- Deep plough to invert soil, followed by harrowing two or three times, to produce a fine and an even flat seedbed.
- The majority of forage and pasture legume species are small seeded in size. The depth of planting should not exceed more than 3 cm.
- A population size of at least 100 plants should ideally be used for regeneration in order to maintain genetic variation.
Method of Regeneration
Planting layout, density and distance
- Aim for a final plant number of 100 in plots of approximately 25 m2 for outbreeders and 25 plants in plots of 10 m2 for vegetatve propagated grasses.
- Plant in 11 rows of 5 m long, each row 50 cm apart with within row spacing of 50 cm giving a density of 100 plants per plot. Smaller herbaceous plants can be planted closer together within the rows in smaller plots to avoid excessive weed growth on the large area of empty soil between plants.
- For accessions which are populations of genetically diverse material, such as landraces, it is recommended to plant 300 seeds in two rows, 2 m length.
- Fodder trees should be planted 1-2 m apart in larger plots or in rows.
- Forages vary in their breeding systems and species are planted at different isolation distances (see table or Species Compendium).
- Although many forages are in-breeding they often have low percentages of out-crossing and some species have limited information, therefore it is recommended to use an isolation distance of at least 100 m between accessions.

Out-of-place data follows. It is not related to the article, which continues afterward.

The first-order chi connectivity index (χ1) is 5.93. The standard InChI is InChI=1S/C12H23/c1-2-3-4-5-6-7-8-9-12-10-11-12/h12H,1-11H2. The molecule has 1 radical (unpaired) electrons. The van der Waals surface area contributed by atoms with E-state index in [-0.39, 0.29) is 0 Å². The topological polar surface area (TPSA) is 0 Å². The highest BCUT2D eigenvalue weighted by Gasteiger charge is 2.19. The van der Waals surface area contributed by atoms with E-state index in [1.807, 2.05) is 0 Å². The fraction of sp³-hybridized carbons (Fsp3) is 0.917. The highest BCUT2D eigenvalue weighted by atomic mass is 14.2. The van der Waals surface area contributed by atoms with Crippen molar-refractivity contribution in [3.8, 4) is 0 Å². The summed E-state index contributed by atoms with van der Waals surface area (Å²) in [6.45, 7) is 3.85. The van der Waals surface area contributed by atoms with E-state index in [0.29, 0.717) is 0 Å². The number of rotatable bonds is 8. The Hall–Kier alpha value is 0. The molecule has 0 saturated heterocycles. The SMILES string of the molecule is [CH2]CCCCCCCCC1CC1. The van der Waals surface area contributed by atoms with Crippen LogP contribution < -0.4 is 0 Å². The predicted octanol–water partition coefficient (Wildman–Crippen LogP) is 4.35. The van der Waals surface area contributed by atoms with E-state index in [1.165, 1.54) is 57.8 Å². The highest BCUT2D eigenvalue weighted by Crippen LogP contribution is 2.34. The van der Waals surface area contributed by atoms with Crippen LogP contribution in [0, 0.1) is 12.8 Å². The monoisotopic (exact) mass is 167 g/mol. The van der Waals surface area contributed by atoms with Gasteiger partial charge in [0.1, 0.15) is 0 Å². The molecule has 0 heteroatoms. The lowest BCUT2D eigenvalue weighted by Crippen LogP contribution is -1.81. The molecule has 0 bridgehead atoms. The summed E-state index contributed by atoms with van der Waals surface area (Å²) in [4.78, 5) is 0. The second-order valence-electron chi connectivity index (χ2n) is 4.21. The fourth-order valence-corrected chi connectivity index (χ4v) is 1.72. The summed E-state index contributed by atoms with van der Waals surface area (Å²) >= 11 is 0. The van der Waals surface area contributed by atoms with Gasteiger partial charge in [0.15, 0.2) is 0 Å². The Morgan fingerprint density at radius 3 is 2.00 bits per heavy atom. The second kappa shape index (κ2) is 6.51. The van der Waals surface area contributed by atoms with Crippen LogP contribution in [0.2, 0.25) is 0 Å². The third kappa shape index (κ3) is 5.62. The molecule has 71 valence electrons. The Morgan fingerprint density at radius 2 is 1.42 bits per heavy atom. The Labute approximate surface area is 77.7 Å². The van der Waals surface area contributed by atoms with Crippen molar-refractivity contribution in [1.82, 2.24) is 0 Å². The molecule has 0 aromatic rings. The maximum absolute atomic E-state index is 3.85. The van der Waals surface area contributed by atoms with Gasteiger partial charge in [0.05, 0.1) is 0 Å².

- Plant seeds of accessions of other species that do not hybridize or of other genera in between plots to increase the isolation distance.
- Bee-proof pollination cages are the best solution to isolate accessions and prevent insect pollination to avoid outcrossing but are expensive.
Direct sowing for large seeded species
- Count the number of seeds to be planted per row and place in separate envelopes/bags.
- Allow two seeds per hole if there are sufficient seeds because not all seeds will germinate. If there are few seeds, plant one seed per hole.
- Label the plot with the accession number and plot number as a minimum (taxonomic identification and origin of accession are also recommended).
- Lay out the plots at the chosen row spacing.
- Mark rows about the depth of the size of the seeds.
- Check that the accession number is correct and place one envelope/bag on the end of each row.
- Open the envelope and plant directly into a flat seedbed at a depth of 3 cm.
- Place two seeds per hole at 50 cm along the row by hand sowing for large seeds and spacing from 1 to 2 cm for smaller seeds.
- Cover with soil and lightly compact the soil in the row.